... that makes me hopeful that I can still enable it on the server version.
Is that correct? If so do you know how? If the answer to the previous two questions is 'yes' will you tell me how? lol :D Just messing around.
sudo apt-get install ubuntu-desktop
This installs the desktop packages including open office and the likes. If you want ONLY gnome and are trying to keep your os lightweight, then go for
If you have Windows 7 Ultimate you can d/l Microsoft's virtual machine for free //
September 10th, 2011, 02:45 AM
lmao, this is effin killing me. I've tried installing the Ubuntu Desktop four times now. at the end of every one it says its failed to fetch certain files. At first I thought maybe they weren't that important, but I got into root and tried apt-get update then run startx (read that one in some forum but I get told its not a BASH command. So I restart the machine and I still only have CLI.
Im really getting to the point Im about to give up on this #$%(ing thread. I search around and half the crap I learn doesn't work, I can't use the up arrow key, the shift+up, shift+pg up to scroll through the shell.
The g&*damned shell is lucky its protected by my real computer or it would have gone out the window. I hate coming back here everytime to post something but I can't find a F&*(ing thing online that consistently works, except for the vid that Westin posted, I've watched it twice. most those commands work except the most important one (man) it even tells me to use man in the help and when I do it says its not a BASH command.
I need a drink :drink: ........... and therapy :argue:..........
September 10th, 2011, 05:23 AM
I would recommend downloading the workstation version of Ubuntu. It comes with the GUI by default, and still has a fully functional command line. I use server quite a bit, but I have been messing with Linux for years. Starting with CLI only could be a bit frustrating.
I would also suggest selecting 10.04 from the drop down. I haven't used 11.04 much, but I have seen some negative reviews.
Don't give up. :)
September 10th, 2011, 05:36 PM
Don't give up. :)
No, I haven't given up. I just needed a break ... Usually after a break you come back and things get better ... it wasn't to be this time :rolleyes::rolleyes:
I DLed the desktop version, burnt it to cd and about 55% into the install of the platform I get an unrecoverable error that it says is probably due to disk or disk drive error. I COULDN'T EFFIN BELIEVE IT :fpissed:
afterwards I could actually use the GUI but not without the disk and because of the error not completely .. is the need for the disk only because of the error causing an incomplete install?
Also, Why does this need to be burned to disk? is there no way to install this from my host pc or a usb drive? I've been playing around with things but haven't figured it out yet. And the DLed file is and NTI icon which is a media maker software.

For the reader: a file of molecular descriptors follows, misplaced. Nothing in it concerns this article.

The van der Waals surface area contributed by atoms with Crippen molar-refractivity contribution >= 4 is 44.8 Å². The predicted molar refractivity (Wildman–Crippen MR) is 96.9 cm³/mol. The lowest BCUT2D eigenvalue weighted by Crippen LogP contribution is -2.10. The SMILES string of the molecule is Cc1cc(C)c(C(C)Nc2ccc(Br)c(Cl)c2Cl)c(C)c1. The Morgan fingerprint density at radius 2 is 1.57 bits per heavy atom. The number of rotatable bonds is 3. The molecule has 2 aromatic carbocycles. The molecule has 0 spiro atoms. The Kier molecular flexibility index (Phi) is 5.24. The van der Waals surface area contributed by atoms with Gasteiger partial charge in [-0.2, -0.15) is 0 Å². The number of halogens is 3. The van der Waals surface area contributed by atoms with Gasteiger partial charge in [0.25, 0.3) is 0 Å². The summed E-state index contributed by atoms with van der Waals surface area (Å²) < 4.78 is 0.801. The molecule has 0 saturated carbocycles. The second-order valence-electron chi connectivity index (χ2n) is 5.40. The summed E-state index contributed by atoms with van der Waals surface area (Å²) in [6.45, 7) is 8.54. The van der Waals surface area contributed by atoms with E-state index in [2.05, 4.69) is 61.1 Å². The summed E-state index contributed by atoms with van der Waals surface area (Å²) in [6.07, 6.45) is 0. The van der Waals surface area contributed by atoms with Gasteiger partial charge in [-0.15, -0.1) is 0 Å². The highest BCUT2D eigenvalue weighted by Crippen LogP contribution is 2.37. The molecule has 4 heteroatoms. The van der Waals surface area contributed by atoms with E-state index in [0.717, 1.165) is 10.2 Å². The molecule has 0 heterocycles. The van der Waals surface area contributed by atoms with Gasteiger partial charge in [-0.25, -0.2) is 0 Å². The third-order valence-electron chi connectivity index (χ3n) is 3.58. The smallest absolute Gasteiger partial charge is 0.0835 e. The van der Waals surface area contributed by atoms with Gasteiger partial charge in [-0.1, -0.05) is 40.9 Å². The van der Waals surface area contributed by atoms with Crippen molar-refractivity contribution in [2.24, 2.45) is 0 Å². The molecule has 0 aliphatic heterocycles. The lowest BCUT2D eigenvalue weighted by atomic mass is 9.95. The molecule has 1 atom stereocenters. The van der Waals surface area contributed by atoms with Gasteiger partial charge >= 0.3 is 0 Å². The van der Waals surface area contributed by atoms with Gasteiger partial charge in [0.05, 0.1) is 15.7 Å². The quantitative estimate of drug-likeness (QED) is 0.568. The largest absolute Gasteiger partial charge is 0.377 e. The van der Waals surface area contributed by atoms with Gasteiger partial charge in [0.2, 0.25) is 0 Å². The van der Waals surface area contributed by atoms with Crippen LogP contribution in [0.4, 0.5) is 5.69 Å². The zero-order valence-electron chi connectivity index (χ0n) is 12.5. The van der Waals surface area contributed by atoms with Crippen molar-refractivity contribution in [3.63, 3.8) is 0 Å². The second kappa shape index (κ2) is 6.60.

This is so irritating .. and Im getting fed up with this thread to :(
September 10th, 2011, 06:12 PM
Yeah, I am really a *tard. disregard that last post. I got it. Sorry AO@internet.com for the bandwidth, lol.
Im one of those people who get stupider and stupider the more time I spend on one project - I'v analyzed this but thats for another time and place :rolleyes:
So the Ubuntu GUI looks kind of .... how would you say? .. cute, I guess
I has a thought while it was installing: I was going about other stuff and clicked back to check the status, and the bit of the installation slideshow it was on was the bit about email and staying connected etc etc. Seeing that I had a flashback of a post I've been seeing on the 'recent posts' page here entitled 'Email Hacking'. I haven't even viewed this thread yet but I recalled seeing it everytime I've come here in about the last week.
But it got me thinking ... How are VMs traced? I mean if someone was up to no good on one could they trace the VM through its host? Since Im not too familiar with VMs as of yet and how they actually work I can't quite conceptualize how one would go about pinpointing one.
Just curious, Im really not up to no good :p
September 10th, 2011, 07:38 PM
If you wanted to try out Linux or Unix / BSD, and didn't want to have to partition a HD to do so, why didn't you just download a LiveCD version? Basically, you download an ISO format CD image, and then, you burn it as an image, and make sure the software you are using set it to be bootable (Some software makes you have to actually tell it that you want the thing bootable) and then, you pop the CD in, reboot, and it loads up, and runs off the CD.
You CAN install it to the HD, but you don't have to. SLAX is one, for example, based on Slackware, and OpenSUSE is one I'd recommend too. And once you're done looking at the pretty GUI, you can open up an X-Term, or Konsole, or Gnome-Terminal, and start typing commands, and watch them run.
Also, you don't have to give full path names. It's not 1970.